^^^Love this song.
Anywho, this post isn’t about the song, awesome though it may be.
I’ve started running again. Moreover, I’ve started running at NIGHT!
Cue “but what about dangerous muggers” talk.
Okay, fair, running at night isn’t for everyone. You certainly want to be in an area where it’s cool to do so and safe to do so. Be it safe from wild animals or wild muggers or the even more terrifying Wyld Stallyns, though then you just get a sweet party in a cool 1980’s styley.
For the longest time, I’ve had trouble working exercise regularly into my schedule. I may get back into working out regularly for a few weeks, but then eventually I find myself again skipping out for various reasons: a rough work week, a busy weekend, not feeling well, etc. I haven’t honestly consistently worked out for a few years now, when I used to occasionally run races, and even then it was struggle.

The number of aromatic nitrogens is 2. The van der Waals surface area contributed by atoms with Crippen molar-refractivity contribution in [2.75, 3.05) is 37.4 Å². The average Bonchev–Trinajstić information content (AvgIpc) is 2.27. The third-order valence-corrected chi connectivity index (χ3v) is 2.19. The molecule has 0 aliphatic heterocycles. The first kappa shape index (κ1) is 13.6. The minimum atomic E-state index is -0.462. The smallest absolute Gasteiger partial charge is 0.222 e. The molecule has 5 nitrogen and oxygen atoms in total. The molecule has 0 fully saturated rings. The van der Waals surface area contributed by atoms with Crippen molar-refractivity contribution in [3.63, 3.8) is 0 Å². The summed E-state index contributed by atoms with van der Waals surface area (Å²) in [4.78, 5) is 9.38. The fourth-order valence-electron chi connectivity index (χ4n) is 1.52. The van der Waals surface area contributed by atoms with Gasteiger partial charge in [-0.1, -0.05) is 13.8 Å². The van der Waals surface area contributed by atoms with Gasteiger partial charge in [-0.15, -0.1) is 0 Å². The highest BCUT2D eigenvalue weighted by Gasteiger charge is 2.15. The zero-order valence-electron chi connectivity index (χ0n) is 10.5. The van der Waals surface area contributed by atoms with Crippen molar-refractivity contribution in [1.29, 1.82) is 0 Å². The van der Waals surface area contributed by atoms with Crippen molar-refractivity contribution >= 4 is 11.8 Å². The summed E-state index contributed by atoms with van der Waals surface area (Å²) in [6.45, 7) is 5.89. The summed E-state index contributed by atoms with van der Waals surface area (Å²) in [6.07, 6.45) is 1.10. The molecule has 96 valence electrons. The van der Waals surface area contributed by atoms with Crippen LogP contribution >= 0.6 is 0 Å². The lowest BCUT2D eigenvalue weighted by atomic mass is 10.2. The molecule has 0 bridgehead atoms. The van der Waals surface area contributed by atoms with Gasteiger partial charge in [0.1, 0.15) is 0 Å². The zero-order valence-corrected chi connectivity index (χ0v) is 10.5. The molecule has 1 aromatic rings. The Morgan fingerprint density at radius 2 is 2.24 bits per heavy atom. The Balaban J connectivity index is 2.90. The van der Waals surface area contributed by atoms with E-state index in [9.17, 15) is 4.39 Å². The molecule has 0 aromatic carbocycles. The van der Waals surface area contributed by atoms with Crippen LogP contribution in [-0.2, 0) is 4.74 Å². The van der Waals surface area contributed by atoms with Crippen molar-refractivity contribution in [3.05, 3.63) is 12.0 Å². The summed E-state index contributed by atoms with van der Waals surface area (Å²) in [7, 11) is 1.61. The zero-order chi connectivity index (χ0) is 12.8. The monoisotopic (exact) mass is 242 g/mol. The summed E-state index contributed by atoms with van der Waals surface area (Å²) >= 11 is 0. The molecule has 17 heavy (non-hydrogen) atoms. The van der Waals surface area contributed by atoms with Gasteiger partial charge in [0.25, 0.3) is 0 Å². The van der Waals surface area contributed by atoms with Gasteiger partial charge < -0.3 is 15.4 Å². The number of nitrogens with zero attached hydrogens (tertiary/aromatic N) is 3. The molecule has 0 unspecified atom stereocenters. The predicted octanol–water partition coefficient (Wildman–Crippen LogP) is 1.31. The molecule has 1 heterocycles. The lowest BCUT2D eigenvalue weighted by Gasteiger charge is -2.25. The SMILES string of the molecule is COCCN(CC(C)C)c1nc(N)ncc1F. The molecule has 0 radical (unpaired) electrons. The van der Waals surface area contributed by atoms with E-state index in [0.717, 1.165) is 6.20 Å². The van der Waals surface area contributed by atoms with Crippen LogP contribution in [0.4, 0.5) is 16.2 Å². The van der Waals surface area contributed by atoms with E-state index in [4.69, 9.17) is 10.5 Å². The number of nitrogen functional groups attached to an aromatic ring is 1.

The thing that hinders it the most is that I just can’t seem to log fitness time as a priority. I often find myself thinking how my time could be better spent doing productive things like writing or even just getting things done around the house. I know the concept of not considering exercise a productive activity is a little ridiculous, but it’s just where I’ve always been. Aside from the obvious health benefits, I’ve never been able to see fitness time as productive. I’ve tried plenty of times in the past, but I’m always met by a sub-conscious lump of arguments: Things like “well, I’m not trying to lose weight” or “I have a very active job” or “I get out of the house a lot and stay active.” When I try to get out of there and change my perspective, I’ve only ever been able to counter the arguments with “well, it’s good for me” which, while true, is just a fairly weak argument when I’ve developed such a strong mental block. I needed an argument that helped play fitness directly into the things I saw as productive, so that I could separate deliberate exercise from casual activity and work activity.